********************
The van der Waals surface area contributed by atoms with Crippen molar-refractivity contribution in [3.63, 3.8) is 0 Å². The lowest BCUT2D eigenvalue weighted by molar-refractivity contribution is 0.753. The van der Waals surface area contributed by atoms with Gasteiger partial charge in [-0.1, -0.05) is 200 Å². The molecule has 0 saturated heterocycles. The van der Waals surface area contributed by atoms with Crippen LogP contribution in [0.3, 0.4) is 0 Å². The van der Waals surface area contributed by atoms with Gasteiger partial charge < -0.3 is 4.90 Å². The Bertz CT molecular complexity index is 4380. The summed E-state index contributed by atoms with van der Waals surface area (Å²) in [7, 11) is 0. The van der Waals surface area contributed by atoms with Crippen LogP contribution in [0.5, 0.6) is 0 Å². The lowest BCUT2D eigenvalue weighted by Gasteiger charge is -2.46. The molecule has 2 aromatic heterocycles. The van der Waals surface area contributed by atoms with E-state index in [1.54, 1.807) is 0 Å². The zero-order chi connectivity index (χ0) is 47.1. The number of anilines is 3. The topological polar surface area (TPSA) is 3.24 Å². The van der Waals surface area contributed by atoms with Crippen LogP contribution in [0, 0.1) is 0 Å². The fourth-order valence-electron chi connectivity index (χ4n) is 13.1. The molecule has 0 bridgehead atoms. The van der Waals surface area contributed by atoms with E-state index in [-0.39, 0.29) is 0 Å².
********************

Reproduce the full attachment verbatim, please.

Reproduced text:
The van der Waals surface area contributed by atoms with Crippen molar-refractivity contribution in [3.63, 3.8) is 0 Å². The lowest BCUT2D eigenvalue weighted by molar-refractivity contribution is 0.753. The van der Waals surface area contributed by atoms with Gasteiger partial charge in [-0.1, -0.05) is 200 Å². The molecule has 0 saturated heterocycles. The van der Waals surface area contributed by atoms with Crippen LogP contribution in [0.3, 0.4) is 0 Å². The van der Waals surface area contributed by atoms with Gasteiger partial charge < -0.3 is 4.90 Å². The Bertz CT molecular complexity index is 4380. The summed E-state index contributed by atoms with van der Waals surface area (Å²) in [7, 11) is 0. The van der Waals surface area contributed by atoms with Crippen LogP contribution in [0.5, 0.6) is 0 Å². The lowest BCUT2D eigenvalue weighted by Gasteiger charge is -2.46. The molecule has 2 aromatic heterocycles. The van der Waals surface area contributed by atoms with E-state index in [1.54, 1.807) is 0 Å². The zero-order chi connectivity index (χ0) is 47.1. The number of anilines is 3. The topological polar surface area (TPSA) is 3.24 Å². The van der Waals surface area contributed by atoms with Crippen LogP contribution in [0, 0.1) is 0 Å². The fourth-order valence-electron chi connectivity index (χ4n) is 13.1. The molecule has 0 bridgehead atoms. The van der Waals surface area contributed by atoms with E-state index in [-0.39, 0.29) is 0 Å².